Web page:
The Socialist Caucus
At Occupy Boston, the Socialist Caucus has come together to build an anti-capitalist network within the movement. For members of the Socialist Caucus, the key challenge when confronting our society is not corporate person-hood, the Federal Reserve, campaign financing, or political corruption. Their challenge is confronting capitalism, itself.
Caucus member Jay Jubilee explains that capitalism is “a system designed for the endless accumulation of profit, a system that renders all other human and planetary needs external to that one predatory, virus-drive.” As he put it, “This sick system must go.
“The alternative, Jay said, is “genuine people’s power” in which the 99% manages their own work democratically in the interests of all.
A common criticism heard on the political left is, “why can’t the different socialist groups work together?” Last October, Boston-area socialists formed the Caucus in order to reverse this long-standing fragmentation and create a forum in which socialists holding different perspectives can hold discussions and coordinate activities with one another. The group’s mission statement was adopted in November, explains that “members of the Occupy Boston Socialist Caucus believe that capitalism is the problem, that revolutionary change is necessary, and that socialism is the solution.”
Members of the Socialist Caucus hold widely differing viewpoints and even strong disagreements on the construction of socialism, revolution, and methods of mass work and organizing. Some members hold positive views on socialist experiments in the Soviet Union while others are more negative. Yet the Caucus is primarily action-oriented. Evan Sarmiento declares, “we’re here to get some work done in Occupy Boston and build some unity.”
And that is just what they did on December 12 by organizing a solidarity march to protest Occupy Boston’s expulsion from Dewey Square (and in solidarity with a general strike on the Westcoast which shut down ports in Oakland, California and Portland, Oregon).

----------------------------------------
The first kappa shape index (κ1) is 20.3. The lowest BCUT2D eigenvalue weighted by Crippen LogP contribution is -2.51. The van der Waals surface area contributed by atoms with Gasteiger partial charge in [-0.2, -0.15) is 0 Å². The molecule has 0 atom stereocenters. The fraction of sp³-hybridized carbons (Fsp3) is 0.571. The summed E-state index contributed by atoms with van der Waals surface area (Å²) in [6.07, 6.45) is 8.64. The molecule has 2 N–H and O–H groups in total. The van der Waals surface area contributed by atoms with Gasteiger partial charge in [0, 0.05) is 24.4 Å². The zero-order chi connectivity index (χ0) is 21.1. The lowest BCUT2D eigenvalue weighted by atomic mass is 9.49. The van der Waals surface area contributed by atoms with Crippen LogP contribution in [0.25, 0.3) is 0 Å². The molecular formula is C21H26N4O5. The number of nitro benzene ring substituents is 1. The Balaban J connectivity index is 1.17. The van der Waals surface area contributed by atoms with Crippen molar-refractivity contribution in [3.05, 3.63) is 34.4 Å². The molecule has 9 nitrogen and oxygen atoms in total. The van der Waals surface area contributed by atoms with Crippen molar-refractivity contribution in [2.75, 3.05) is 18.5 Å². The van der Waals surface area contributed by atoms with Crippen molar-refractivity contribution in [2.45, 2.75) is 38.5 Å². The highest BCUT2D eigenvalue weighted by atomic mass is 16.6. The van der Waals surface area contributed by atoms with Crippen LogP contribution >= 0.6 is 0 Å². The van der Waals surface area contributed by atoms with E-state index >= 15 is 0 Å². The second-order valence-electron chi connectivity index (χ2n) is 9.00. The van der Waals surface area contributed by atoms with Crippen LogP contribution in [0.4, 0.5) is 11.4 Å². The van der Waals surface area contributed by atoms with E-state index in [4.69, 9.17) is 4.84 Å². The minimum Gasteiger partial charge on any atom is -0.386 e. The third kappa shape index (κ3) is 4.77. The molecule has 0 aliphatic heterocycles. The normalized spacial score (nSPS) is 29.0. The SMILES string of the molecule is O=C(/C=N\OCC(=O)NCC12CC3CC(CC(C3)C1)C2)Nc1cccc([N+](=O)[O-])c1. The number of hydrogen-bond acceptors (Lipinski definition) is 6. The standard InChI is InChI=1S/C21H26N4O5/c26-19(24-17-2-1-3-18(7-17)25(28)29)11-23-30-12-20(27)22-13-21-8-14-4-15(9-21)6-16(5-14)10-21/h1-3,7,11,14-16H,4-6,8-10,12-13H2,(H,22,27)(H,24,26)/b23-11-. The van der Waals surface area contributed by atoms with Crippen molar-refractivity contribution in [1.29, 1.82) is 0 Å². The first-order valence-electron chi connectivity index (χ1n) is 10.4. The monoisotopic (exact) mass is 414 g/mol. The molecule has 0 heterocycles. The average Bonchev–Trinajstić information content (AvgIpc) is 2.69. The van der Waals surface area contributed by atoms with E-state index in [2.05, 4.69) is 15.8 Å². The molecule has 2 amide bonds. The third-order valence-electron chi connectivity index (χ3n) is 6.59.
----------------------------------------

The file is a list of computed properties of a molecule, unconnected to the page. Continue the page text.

The group also declares itself to be free of ties to any major political party. On December 18, the Socialist Caucus also introduced a resolution to the General Assembly for Occupy Boston to declare independence from the Democrat and Republican Parties. This resolution was ultimately blocked at the G.A because there was a fear of preemptively alienating supporters of these two parties who are not involved in the movement.
Members have also been involved in many working groups. Socialists in the Howard Zinn Memorial Lecture Series have invited radical academics, such as Noam Chomsky, Fred Magdoff and Bruno Bosteels, to give talks at Occupy Boston. Socialists have also been active in Peace Action and the Ideas Working Group.
The Socialist Caucus is continuing to hold meetings and to discuss the current state of the Occupy movement. On January 8,the Caucus discussed the May 1st General Strike, which had been approved by the Occupy Boston General Assembly the previous day. In line with the General Assembly endorsement, the Caucus eagerly debated how to build broad working class participation in this coming Spring actions.
The Socialist Caucus at Occupy Boston can be found on Facebook.
—The Boston Occupier, January 18, 2012